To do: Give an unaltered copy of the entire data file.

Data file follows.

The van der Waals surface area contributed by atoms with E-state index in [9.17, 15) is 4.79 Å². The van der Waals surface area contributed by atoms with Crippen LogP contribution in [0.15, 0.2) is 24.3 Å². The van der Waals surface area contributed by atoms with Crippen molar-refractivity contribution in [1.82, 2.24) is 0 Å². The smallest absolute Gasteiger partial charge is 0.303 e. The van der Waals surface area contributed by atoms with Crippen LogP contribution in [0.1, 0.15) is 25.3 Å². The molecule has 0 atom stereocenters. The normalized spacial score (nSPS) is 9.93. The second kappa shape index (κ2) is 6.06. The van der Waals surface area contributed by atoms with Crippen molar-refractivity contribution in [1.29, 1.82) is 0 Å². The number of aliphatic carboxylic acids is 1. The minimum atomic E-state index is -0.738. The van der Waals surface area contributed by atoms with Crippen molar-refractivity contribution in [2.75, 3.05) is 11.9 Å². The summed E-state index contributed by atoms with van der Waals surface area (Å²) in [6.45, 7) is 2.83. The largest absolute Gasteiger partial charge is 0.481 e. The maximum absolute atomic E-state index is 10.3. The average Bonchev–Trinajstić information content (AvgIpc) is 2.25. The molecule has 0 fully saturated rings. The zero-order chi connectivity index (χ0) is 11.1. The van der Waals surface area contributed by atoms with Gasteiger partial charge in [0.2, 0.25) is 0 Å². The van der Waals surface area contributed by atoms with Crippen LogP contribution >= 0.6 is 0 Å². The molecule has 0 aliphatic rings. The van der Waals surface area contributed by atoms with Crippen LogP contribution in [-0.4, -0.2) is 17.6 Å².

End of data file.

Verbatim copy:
The van der Waals surface area contributed by atoms with E-state index in [9.17, 15) is 4.79 Å². The van der Waals surface area contributed by atoms with Crippen LogP contribution in [0.15, 0.2) is 24.3 Å². The van der Waals surface area contributed by atoms with Crippen molar-refractivity contribution in [1.82, 2.24) is 0 Å². The smallest absolute Gasteiger partial charge is 0.303 e. The van der Waals surface area contributed by atoms with Crippen LogP contribution in [0.1, 0.15) is 25.3 Å². The molecule has 0 atom stereocenters. The normalized spacial score (nSPS) is 9.93. The second kappa shape index (κ2) is 6.06. The van der Waals surface area contributed by atoms with Crippen molar-refractivity contribution in [1.29, 1.82) is 0 Å². The number of aliphatic carboxylic acids is 1. The minimum atomic E-state index is -0.738. The van der Waals surface area contributed by atoms with Crippen molar-refractivity contribution in [2.75, 3.05) is 11.9 Å². The summed E-state index contributed by atoms with van der Waals surface area (Å²) in [6.45, 7) is 2.83. The largest absolute Gasteiger partial charge is 0.481 e. The maximum absolute atomic E-state index is 10.3. The average Bonchev–Trinajstić information content (AvgIpc) is 2.25. The molecule has 0 fully saturated rings. The zero-order chi connectivity index (χ0) is 11.1. The van der Waals surface area contributed by atoms with Gasteiger partial charge in [0.2, 0.25) is 0 Å². The van der Waals surface area contributed by atoms with Crippen LogP contribution >= 0.6 is 0 Å². The molecule has 0 aliphatic rings. The van der Waals surface area contributed by atoms with Crippen LogP contribution in [-0.4, -0.2) is 17.6 Å².